Field Of Grace- Bríon Hoban

Benjamin Gracefield was not the type of man to let a little thing like death get in the way of his instructions being followed. His sons would get their money, his will explained, provided they oblige his final request. His funeral would end with his coffin being opened up so that the entire community might gaze upon him one last time and dwell on the great respect he inspired.
The Gracefield brothers, in spite of the incident and everything they knew would follow, had never had it in them to defy their father.
“We are gathered here today to mourn the loss of our dearest friend, Benjamin Gracefield,” intones a suspiciously young priest. The church has rarely been so full this century. Overstuffed pews and crowded aisles underline the breath of the deceased patriarch’s influence. The young priest trembles as he thinks of the collection box.
“Get on with it,” mutters Jerimiah Gracefield. The eldest of the five brothers, Jerimiah is preparing his feigned outrage. It seems to him one of the Gracefields should lead the protestations lest accusations fall upon them. He determines it should be his role, being the eldest, and thus his father’s natural successor as patriarch.
His brother Benjamin II has come to a similar conclusion. How would it look if the newly ascendant CEO of Gracefield Motoring LLC did not blow a gasket when their shame is uncovered? It does not occur to him that Jerimiah would ever think it his own duty to fill their father’s role. Such a thought could never occur to Benjamin II.
“Our dear friend Benjamin was a truly righteous man,” drones the increasingly giddy priest. “I do not imagine that there are any such people in this world, even those among the fiercest of his competitors, who did not find themselves respecting him regardless.”
Noah Gracefield smiles sadly. The middle child is the only sibling unaware of the impending disaster, being the one tasked with taking care of their mother for the weekend, and thus the only one exerting effort to grieve his father. His brothers twitch all around him. His mother weeps quietly. Noah fills his head with thoughts of halcyon campfires and learning to shave.
“The second it’s open we run,” whispers Jacob Gracefield to his twin Isaac. “Mom will smell the guilt off us if we stay. The second it’s open we get the hell out of dodge.” Jacobs wipes the sweat from his brow with a greasy palm. He has not showered since the mishap with the coffin. The women occupying an adjacent pew have begun to notice the smell.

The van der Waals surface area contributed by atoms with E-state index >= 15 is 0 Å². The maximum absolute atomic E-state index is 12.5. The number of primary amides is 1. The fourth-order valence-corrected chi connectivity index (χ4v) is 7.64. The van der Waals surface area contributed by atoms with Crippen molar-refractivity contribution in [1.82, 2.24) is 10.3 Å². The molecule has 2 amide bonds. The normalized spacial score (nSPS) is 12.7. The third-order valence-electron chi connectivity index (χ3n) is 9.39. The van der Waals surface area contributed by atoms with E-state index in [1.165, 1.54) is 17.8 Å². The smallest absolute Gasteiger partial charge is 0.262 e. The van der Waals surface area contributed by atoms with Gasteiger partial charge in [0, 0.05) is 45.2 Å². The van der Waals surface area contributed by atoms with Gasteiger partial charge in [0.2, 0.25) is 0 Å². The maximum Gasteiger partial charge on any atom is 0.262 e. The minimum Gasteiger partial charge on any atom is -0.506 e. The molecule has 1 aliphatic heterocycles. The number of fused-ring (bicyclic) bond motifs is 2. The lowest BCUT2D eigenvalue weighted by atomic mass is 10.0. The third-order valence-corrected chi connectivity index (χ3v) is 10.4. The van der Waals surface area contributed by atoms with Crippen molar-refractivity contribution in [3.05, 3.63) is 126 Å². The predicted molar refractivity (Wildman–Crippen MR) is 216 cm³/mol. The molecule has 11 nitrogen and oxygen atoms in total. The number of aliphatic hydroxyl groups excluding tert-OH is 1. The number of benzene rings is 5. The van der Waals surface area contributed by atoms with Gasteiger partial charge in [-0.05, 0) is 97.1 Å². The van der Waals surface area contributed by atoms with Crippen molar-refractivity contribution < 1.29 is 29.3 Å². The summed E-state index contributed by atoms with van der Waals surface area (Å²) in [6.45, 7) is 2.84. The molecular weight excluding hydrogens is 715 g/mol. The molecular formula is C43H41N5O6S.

Isaac Gracefield says nothing in response. The calmer twin took a fistful of pills in preparation for the funeral. He could not say anything if he tried, but his feet are still working fine.
They had not been working fine the previous night. The wake begat drinking, the drinking begat more drinking, and the will clearly stated the body was to be moved to the church by Benjamin’s sons. Four of the five had loaded into the hearse. The four had sworn that to their dying day they would never utter a word about the sharp corner, the unlocked trunk, or the big black field where they searched and searched.
The procession continues. The priest eagerly watches the collections boxes make their journey. He pictures himself showered with gold. Prayers are repeated by a half-hearted congregation. The end is nigh. It is nearly time to open the coffin.
“We shall now take a moment to personally bid dear Benjamin farewell.” The congregation braces nervously. With a flourish the priest descends from the altar, circles the propped up mahogany chest, wrenches it open and hears the masses gasp.
The eldest Gracefield brothers spring to their feet and yell obscenities. The youngest brothers flee from the scene. Noah clutches his mother as they both stare in horror. The young priest looks inside and whimpers.
Benjamin Gracefield, respected pillar of the community, is missing his head.


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